Tips and help for COVID-19 Vaccination Stats download in Excel

Some of the features, tips tricks in our new COVID-19 vaccination statistics workbook for Excel 365.

See Get COVID-19 vaccination stats and more from Excel for info on the workbook and what it does.

We’ve made this workbook as a practical example of some important recent Excel features and how they can be used.

Open up the workbook in Excel 365 for Windows and add some countries to see the whole table and chart update automatically.

Even better, dig into the formulas and settings to see how it all came together.

The data is imported from another Excel workbook using Data | Get and Transform.

PowerQuery gives a lot of options for normalizing and tweaking the incoming data to make a table that works for your needs in Excel.

Four queries

The workbook has four separate queries, all from the same data source.  Two are necessary for the display worksheets, the others are there for your convenience if you want to extend the workbook.

Vaccination Stats – Countries

Vaccination Stats – Regions

The two main queries with only the most recent data for each country or region. Many unnecessary fields/columns have been removed.

Only latest COVID data from OurWorldinData

All the most recent data for each ISO country code.  A combination of the two ‘Vaccination Stats’ queries into a single table.

All COVID data from OurWorldinData

Everything from the OurWorldinData data source. All dates and all fields.

All four queries are loaded into worksheets prefixed with ‘Data …’

Speed up tip

If you’d like to speed up the refresh, remove the query ‘All COVID data from OurWorldinData’ which takes the longest to load. It has many more records than the other queries. That data isn’t lost because it’s all received for the other queries before being filtered out. If you need it later, just duplicate one of the other queries then edit the steps.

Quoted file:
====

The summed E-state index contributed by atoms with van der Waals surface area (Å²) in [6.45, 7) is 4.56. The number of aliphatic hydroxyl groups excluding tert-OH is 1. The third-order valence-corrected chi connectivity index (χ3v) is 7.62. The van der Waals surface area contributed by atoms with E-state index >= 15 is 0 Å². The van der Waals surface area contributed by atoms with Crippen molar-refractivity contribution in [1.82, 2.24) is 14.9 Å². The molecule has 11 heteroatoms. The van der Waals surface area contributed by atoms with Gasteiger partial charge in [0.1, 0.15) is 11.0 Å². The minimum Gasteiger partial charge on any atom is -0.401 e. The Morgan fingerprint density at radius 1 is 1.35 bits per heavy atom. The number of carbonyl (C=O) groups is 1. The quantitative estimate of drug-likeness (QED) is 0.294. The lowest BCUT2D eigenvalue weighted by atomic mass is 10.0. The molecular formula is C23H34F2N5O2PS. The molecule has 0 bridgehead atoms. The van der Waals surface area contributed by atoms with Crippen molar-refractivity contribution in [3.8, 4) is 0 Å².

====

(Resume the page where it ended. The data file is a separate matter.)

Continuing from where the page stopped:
Filter out unnecessary rows/records

In this case there’s a lot of information we don’t need. PowerQuery can narrow down the table to just what we need.

Many of the records don’t have vaccination data.  Add a Filter to keep only rows with a total_vaccinations value.

Remove Columns

There’s a lot of information in the data source, or more accurately ‘potential information’ since many of the extra fields/columns aren’t complete.

To make the visible Excel tables manageable, we’ve removed the unnecessary columns.

If you want to see some of that data in your tables, just delete those fields from the Table.RemoveColumns formula so they appear in the Excel table.

Filter by Regions

The Region/World statistics are in the complete dataset with special ISO Codes prefixed with OWID_ .  We were going to filter by that prefix until we noticed the Continent field/column is null for the Region values (it’s used for countries). 

Easier to filter for rows were ‘continent’ is null.

For the Vaccination Stats by Country the filter is reversed ‘Continent’ does not equal ‘Null’.

Get latest data for each country

The data source has historical data for each country in the Date field.  That makes it possible to track a countries progress over time but we only need the latest data.

PowerQuery filtering to get the most recent row/record for each country/group isn’t as simple as you’d expect.  In fact, the method you’d expect to use gives incorrect results.

We’ve devoted a separate article to this seemingly simple PowerQuery need see PowerQuery mystery – how to Remove Duplicates, keeping most recent record

Last Refresh time

One of the problems with PowerQuery is the difficulty of getting essential data about the query itself.  A common customer request is a way to get the last refresh time for the query.

Our solution isn’t the most elegant for the ‘Last Refresh time’ problem but it’s simple and works.

An extra column is added to the data table with the local time inserted. We used =DateTimeZone.Localnow() to add the date/time according to the current computer settings.